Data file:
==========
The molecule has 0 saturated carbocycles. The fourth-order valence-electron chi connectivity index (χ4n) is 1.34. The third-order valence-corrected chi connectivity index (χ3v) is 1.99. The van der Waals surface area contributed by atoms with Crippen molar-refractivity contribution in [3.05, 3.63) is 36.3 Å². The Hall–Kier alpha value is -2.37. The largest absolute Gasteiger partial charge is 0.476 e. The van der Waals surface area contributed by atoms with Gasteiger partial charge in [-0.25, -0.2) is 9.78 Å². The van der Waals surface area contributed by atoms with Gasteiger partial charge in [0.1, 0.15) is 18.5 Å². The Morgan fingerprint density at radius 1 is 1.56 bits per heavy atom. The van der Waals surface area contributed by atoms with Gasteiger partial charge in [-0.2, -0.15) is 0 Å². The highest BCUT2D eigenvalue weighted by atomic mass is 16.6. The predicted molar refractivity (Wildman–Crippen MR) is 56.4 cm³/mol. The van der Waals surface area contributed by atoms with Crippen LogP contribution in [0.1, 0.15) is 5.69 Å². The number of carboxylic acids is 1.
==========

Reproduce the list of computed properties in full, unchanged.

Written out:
The molecule has 0 saturated carbocycles. The fourth-order valence-electron chi connectivity index (χ4n) is 1.34. The third-order valence-corrected chi connectivity index (χ3v) is 1.99. The van der Waals surface area contributed by atoms with Crippen molar-refractivity contribution in [3.05, 3.63) is 36.3 Å². The Hall–Kier alpha value is -2.37. The largest absolute Gasteiger partial charge is 0.476 e. The van der Waals surface area contributed by atoms with Gasteiger partial charge in [-0.25, -0.2) is 9.78 Å². The van der Waals surface area contributed by atoms with Gasteiger partial charge in [0.1, 0.15) is 18.5 Å². The Morgan fingerprint density at radius 1 is 1.56 bits per heavy atom. The van der Waals surface area contributed by atoms with Gasteiger partial charge in [-0.2, -0.15) is 0 Å². The highest BCUT2D eigenvalue weighted by atomic mass is 16.6. The predicted molar refractivity (Wildman–Crippen MR) is 56.4 cm³/mol. The van der Waals surface area contributed by atoms with Crippen LogP contribution in [0.1, 0.15) is 5.69 Å². The number of carboxylic acids is 1.